Seattle Mariners

Mariners will add Ryon Healy. What do they do about Daniel Vogelbach, Ichiro?

Seattle Mariners' Ryon Healy goes through the celebration line after the Mariners defeated the Minnesota Twins 11-4 in a baseball game Saturday, April 7, 2018, in Minneapolis. (AP Photo/Jim Mone)
Seattle Mariners' Ryon Healy goes through the celebration line after the Mariners defeated the Minnesota Twins 11-4 in a baseball game Saturday, April 7, 2018, in Minneapolis. (AP Photo/Jim Mone)

Ryon Healy will be back with the Seattle Mariners for this upcoming four-game series against the Cleveland Indians.

And it appears he’ll be playing first base again by the series opener on Thursday.

Incumbent first baseman Daniel Vogelbach was packing his bags and saying goodbyes to teammates from the Mariners’ clubhouse in Chicago following their 4-3 win over the White Sox, according to multiple reports.

That seems to indicate the Mariners are sending Vogelbach to Triple-A Tacoma, which is without a true first baseman after releasing Kentwood High School graduate Matt Hague on Tuesday.

Healy has played four games on a rehab assignment with Double-A Arkansas.

“You will see him in Cleveland,” Mariners general manager Jerry Dipoto said on his weekly segment on 710-AM on Wednesday. “Ryon will rejoin the club and it’s something we’ve been looking forward to.

“He swung the bat well while he was in Arkansas, and throughout the offseason and into the early season our intent was for Ryon to be the first baseman on this club and eventually that is going to take hold. His timing seems to be back on track.”

Although, now he gets to test that timing against the Indians’ tough pitching staff.

So why send down Vogelbach, who has shown flashes of solid bat production in 18 games and 54 at-bats? One of the two home runs he’s hit landed over the Hit It Here Café in the third deck of the right-field seats at Safeco Field.

The Mariners don’t have a 25-man roster setup to carry two first basemen, especially since Vogelbach can only play first or designated hitter. As Dipoto said, the Mariners have planned all along that Healy is their everyday first baseman since they acquired him in a trade from the Oakland Athletics.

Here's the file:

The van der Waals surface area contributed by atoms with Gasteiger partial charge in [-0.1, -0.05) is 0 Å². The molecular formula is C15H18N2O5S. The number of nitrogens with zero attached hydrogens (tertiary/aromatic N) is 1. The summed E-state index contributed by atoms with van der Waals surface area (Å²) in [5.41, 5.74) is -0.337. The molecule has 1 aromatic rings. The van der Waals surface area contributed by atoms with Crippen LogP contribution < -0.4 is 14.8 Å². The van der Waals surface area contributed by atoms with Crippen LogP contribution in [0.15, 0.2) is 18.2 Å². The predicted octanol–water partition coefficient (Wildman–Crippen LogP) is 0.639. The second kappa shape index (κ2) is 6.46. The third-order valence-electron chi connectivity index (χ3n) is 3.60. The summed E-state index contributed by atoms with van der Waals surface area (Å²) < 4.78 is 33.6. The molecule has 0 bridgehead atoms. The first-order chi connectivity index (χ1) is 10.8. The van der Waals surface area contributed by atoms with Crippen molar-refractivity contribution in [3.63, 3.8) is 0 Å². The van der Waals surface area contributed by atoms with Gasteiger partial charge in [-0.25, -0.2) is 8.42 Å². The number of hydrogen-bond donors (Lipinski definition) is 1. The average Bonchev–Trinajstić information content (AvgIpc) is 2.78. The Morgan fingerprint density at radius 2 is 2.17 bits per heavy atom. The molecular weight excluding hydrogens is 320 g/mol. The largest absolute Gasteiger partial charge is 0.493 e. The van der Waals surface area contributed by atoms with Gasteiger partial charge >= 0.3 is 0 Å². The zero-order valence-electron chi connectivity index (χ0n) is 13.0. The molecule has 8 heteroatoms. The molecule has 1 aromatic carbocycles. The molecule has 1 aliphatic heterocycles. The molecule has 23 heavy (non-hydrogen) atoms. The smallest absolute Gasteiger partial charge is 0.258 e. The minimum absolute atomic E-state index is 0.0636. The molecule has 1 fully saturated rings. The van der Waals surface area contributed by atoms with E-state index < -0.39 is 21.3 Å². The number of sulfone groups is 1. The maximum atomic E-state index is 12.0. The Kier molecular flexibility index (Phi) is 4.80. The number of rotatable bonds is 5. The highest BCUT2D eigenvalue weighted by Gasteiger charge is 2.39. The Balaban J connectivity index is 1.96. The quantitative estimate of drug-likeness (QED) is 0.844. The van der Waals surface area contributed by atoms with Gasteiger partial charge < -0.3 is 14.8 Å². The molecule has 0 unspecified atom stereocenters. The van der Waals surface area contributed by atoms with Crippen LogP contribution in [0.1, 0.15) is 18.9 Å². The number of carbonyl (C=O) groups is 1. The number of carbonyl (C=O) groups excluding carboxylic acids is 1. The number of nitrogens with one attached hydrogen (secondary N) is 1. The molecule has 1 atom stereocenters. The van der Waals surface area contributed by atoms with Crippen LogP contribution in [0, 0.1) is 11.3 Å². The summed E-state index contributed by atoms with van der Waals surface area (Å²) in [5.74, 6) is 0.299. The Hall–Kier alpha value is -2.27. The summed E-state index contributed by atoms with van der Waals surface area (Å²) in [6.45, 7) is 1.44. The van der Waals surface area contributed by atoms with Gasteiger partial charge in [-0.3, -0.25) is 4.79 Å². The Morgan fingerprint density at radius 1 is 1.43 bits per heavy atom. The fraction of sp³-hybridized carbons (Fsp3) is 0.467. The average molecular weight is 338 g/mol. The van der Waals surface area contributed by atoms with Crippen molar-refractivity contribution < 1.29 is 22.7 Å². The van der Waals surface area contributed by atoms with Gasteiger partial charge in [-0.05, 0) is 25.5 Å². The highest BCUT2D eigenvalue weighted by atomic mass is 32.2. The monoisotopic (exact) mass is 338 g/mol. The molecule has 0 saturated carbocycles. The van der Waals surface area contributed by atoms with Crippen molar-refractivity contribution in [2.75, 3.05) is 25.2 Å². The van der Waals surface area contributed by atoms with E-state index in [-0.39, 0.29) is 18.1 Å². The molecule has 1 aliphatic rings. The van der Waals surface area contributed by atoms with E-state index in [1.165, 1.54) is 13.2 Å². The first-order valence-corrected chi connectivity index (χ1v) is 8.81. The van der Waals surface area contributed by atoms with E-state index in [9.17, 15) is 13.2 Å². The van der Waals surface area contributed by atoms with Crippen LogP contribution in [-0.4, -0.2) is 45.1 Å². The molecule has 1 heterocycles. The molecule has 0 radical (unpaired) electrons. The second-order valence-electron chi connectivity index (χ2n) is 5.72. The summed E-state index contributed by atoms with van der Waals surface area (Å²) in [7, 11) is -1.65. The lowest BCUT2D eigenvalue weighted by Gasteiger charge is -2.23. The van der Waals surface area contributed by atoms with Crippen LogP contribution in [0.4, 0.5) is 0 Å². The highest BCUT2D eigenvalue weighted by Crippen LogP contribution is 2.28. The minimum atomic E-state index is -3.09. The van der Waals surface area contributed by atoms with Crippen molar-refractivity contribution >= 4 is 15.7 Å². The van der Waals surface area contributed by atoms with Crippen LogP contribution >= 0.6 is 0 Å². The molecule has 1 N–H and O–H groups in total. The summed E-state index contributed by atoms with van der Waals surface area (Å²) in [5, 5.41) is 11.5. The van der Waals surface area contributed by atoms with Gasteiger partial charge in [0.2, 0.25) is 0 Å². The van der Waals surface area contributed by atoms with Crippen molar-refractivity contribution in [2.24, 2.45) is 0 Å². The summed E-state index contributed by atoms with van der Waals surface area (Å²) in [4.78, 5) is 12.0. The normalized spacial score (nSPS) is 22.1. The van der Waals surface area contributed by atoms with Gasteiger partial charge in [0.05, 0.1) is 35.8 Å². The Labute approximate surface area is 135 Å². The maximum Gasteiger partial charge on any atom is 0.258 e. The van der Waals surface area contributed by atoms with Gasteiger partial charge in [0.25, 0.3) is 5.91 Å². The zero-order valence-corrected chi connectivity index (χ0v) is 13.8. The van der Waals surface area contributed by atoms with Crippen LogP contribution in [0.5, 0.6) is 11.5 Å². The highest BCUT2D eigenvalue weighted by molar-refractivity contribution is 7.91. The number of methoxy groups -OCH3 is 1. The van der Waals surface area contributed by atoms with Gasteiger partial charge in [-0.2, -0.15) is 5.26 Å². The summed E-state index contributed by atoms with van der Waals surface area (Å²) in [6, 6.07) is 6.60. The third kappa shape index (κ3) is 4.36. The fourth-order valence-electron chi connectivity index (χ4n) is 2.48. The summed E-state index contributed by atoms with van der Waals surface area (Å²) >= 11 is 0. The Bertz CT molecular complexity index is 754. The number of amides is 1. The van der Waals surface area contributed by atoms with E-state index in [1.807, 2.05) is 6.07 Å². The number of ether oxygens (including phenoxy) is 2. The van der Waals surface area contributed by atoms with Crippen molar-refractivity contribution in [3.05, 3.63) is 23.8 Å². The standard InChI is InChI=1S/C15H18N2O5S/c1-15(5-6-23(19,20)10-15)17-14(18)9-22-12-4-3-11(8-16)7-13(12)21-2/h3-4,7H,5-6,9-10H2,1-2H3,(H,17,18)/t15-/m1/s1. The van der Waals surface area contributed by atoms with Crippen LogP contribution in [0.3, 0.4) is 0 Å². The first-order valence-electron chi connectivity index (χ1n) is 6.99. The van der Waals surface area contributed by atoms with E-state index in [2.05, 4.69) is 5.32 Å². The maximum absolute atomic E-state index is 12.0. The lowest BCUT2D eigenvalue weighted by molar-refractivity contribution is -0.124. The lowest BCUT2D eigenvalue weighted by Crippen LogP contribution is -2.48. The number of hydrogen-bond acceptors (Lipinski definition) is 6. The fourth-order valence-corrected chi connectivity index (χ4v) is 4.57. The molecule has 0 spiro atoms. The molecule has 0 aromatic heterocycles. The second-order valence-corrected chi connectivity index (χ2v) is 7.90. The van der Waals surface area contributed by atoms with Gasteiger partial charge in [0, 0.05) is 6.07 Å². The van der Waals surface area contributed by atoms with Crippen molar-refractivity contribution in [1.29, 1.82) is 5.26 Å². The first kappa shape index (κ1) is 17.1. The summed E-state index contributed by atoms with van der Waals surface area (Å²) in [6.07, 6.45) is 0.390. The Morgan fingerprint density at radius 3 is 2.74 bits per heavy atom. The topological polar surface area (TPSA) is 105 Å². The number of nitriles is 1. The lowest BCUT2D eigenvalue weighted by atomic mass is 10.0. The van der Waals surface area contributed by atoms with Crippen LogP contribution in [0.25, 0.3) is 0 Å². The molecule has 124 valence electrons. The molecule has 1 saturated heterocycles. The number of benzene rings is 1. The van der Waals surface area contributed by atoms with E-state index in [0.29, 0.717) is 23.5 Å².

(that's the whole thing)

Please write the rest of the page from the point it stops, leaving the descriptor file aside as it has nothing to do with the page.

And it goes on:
Healy, a 26-year-old right-handed hitter who is 6-foot-5, 225 pounds, batted .271 last season with 25 home runs. He batted .305 in 72 games in his first big-league experience in 2016.

Healy was 1-for-21 in his first six games as a Mariner before hitting a bases-loaded double against the Twins. That was his final plate appearance before he sprained his ankle while working out after the game.

That sent him to the disabled list, but the Mariners could replace him with Vogelbach.

But that was before they needed five starting pitchers. Now they do, and they since activated right-hander Erasmo Ramirez from the disabled list, which takes up a roster spot.

So with five starters, and their prerogative to carry eight relievers in the bullpen, that leaves then with 12 position players – meaning their three-player bench has to be a backup catcher (David Freitas), utility infielder (Andrew Romine) and a fourth outfielder (Ichiro Suzuki).

There was just no more room left for Vogelbach – though with his productive spring training and what he showed in Healy’s absence, he’s further up the Mariners’ depth chart than when the season started.

Healy is 5-for-15 with a home run and six RBI in five games with Arkansas.

“I would think that Healy gets on our roster at some point here this weekend,” Servais told reporters before Wednesday’s game. “Things have gone OK for him on the rehab assignment. I watched some video of him this morning and he looks fine.

“He needs to come in and contribute and he knows that. He was off to a slow start. So giving him the extra days of at-bats and playing time on the rehab assignment probably helps him. But facing minor league pitching vs. Cleveland pitching is a little bit different.”